Tag Archives: basketry

Oh, a dainty plant is the ivy green

Basket Weaving day! Very good day of learning new skills and having fun while getting terribly rained on. I have always liked the idea of weaving and making baskets, having transformed many a ear of corn into Lammas corn dollies and recently coming across a lot of contemporary artist working in the area.  Today I finally got my chance, while learning from the most excellent Shane W. We got a tour of the park he is currently artist in residence for, the Stave Hill Ecological Park in London’s Docklands.  He showed us a range of the plants which are good for weaving – and even out of the summer season, there is a lot of natural materials possible to use in beautifully crafted objects: willow, ivy, hazel, nettles, bramble, blackthorn, hops, rose creepers among many others.

Photo 03-11-2014 11 06 10Photo 03-11-2014 11 07 34

Photo 03-11-2014 11 22 34 We were shown a couple of techniques, and then used or foraged materials to make a basket construction.

Photo 03-11-2014 15 39 20 Photo 03-11-2014 13 33 19 Photo 03-11-2014 15 36 22

I very much liked these techniques, and in fact also using all of the natural materials.  One of my personal obsessions is folklore and mythology, and working with trees – each one of which has a plethora of different historical associations and legends – this appeals very much.  I took out all of the mythological elements of my proposal between iteration 1 and 2 (after my interview).  I do wonder if I should bring some of this back.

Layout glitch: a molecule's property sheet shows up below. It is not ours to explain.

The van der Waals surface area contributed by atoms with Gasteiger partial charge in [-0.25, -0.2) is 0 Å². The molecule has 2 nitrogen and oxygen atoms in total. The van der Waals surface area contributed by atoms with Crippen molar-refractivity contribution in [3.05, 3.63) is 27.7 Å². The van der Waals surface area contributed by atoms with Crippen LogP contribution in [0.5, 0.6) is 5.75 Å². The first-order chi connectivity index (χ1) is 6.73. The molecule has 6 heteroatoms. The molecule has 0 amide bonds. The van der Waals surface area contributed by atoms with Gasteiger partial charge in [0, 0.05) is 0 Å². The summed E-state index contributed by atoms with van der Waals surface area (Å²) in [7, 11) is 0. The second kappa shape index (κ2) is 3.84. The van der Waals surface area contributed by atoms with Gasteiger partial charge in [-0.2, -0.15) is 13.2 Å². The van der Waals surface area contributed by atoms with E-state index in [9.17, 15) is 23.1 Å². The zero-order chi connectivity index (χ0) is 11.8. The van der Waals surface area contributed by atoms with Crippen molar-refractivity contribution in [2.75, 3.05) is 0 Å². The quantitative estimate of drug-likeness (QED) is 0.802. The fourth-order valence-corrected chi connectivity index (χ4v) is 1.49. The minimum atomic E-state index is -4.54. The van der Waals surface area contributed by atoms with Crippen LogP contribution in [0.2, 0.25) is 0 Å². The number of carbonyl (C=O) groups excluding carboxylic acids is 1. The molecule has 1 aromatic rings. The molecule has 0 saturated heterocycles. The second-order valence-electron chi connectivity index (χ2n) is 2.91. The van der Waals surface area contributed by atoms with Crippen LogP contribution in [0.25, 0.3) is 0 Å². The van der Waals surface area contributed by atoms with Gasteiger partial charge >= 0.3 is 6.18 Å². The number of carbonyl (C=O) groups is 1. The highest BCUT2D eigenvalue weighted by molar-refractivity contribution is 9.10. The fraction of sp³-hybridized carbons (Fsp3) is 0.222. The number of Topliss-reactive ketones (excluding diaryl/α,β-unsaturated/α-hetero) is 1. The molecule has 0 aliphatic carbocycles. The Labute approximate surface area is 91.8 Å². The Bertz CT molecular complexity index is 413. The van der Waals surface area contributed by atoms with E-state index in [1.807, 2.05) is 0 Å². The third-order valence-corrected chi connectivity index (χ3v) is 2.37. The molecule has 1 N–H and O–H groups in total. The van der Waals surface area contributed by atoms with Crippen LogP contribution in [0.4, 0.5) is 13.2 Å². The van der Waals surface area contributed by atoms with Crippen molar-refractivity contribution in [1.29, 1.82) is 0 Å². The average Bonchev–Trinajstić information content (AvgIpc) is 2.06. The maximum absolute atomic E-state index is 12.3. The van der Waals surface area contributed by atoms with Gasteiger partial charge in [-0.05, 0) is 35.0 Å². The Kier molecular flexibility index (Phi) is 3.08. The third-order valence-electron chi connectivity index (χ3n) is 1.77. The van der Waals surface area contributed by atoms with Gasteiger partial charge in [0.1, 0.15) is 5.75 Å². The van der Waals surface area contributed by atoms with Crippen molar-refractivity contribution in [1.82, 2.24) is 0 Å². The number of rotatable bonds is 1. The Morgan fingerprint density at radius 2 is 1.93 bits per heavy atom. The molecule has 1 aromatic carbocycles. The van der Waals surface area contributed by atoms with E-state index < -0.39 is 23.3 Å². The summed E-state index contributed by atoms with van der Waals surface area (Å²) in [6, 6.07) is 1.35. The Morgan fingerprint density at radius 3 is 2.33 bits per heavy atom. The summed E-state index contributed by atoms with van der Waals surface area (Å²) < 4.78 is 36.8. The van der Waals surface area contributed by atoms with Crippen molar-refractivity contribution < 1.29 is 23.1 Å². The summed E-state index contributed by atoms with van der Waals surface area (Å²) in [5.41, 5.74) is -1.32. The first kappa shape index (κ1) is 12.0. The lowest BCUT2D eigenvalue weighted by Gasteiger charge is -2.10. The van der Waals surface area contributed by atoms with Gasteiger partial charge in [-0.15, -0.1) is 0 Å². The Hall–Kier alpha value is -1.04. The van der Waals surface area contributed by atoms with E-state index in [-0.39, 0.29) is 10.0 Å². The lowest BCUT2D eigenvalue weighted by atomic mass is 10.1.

My basket, although small, seemed very much to me like an old viking drinking horn or the older horn of plenty.  Linking this with ivy, itself a plant symbolising fidelity, seemed somehow very appropriate.  This is the sort of deep, ancient connection between material and symbolism that I can’t resist. I did also try a stripped down form by making a pure weaved frame in a grid pattern; I had intended on doing more with this, but ran out of time.

Summary thoughts then. First off, I must get a copy of Shane’s book – I would like to learn more techniques, and try mixing up the materials a little. I think trying these out would fit very well with my plan to make a set of sample surfaces/objects over the holidays (this plan is currently rather ambitiously called #100cubes). Finally, must consider the mythology question and if this is merely a natural extension to my current proposal. Isn’t mythology just our society’s way of describing the reality of the world before we had the language of science?

And as a last word, having been thinking about Viking drinking legends on the tube home, I have found myself listening to obscure Nordic folk music (you have to love the internet). I found this great Finnish song from Värttinä which describes nicely how I interpret today’s mood from my basket weaving. Not sure what that signifies, but I’m sure I’ll figure it out.

Artists profile: Dail Behennah